Nissan Shows Revamped Leaf Electric Car with More Range

Nissan's new Leaf electric car goes farther on a charge and comes with autonomous drive technology and single-pedal driving. But whether it can catch on with anyone but the most zealously green-minded remains to be seen.

The zero-emissions vehicle [pictured above] -- which Japanese automaker Nissan Motor Co. unveiled in the U.S. late Tuesday and in a Tokyo suburb Wednesday -- promises a range of about 400 kilometers in Japanese driving conditions or 150 miles in the U.S., before needing another charge. That's up from up to 280 kilometers or 107 miles for Leaf models on sale now.

The distances depend on driving conditions and how much other items in the car such as heating are used. Gas-engine cars generally get as much as 500 miles or 600 miles on a tank of gas.

Analysts say the biggest obstacle for electric cars' becoming more widespread is their limited range per charge. Several breakthroughs in battery technology are likely needed before they become affordable and practical for regular consumers.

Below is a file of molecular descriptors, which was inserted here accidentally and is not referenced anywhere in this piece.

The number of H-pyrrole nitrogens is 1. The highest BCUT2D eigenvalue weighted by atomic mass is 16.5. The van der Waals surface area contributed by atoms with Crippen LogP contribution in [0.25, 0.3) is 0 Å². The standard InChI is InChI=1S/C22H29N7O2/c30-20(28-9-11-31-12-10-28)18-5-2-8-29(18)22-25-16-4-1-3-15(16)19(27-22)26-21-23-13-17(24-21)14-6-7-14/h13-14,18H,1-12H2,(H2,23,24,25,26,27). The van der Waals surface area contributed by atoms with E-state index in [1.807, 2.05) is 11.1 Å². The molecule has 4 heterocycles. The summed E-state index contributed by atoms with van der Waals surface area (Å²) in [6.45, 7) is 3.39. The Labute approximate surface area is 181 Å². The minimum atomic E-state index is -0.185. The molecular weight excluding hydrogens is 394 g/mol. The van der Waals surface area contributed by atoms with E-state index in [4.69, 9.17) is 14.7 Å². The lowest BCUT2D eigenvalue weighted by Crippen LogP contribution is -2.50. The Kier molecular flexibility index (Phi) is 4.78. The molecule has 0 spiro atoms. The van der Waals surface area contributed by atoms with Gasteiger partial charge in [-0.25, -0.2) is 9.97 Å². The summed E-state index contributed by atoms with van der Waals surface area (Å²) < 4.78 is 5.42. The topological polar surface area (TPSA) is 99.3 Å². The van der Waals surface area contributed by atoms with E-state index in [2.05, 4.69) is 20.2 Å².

Koichi Sugimoto, analyst at Mitsubishi UFJ Morgan Stanley Securities Co. in Tokyo, says many automakers are selling green models because of tightening emissions regulations, especially in Europe and California, rather than because of what he called "natural sales growth."

"There really is no outstanding attractive quality about an electric vehicle," he said, noting drawbacks such as finding charging stations, as well as the time needed to charge.

That remains 40 minutes for the new Leaf, even with the quick charging. With normal charging, 16 hours would be needed for a three-kilowatt system, and eight hours at six-kilowatts.

"It's more about an effort to make a better society, so we are looking at a decade or two decades ahead," said Sugimoto.

The Leaf comes with a pedal that accelerates and slows the vehicle, depending on how much the driver pushes it,...

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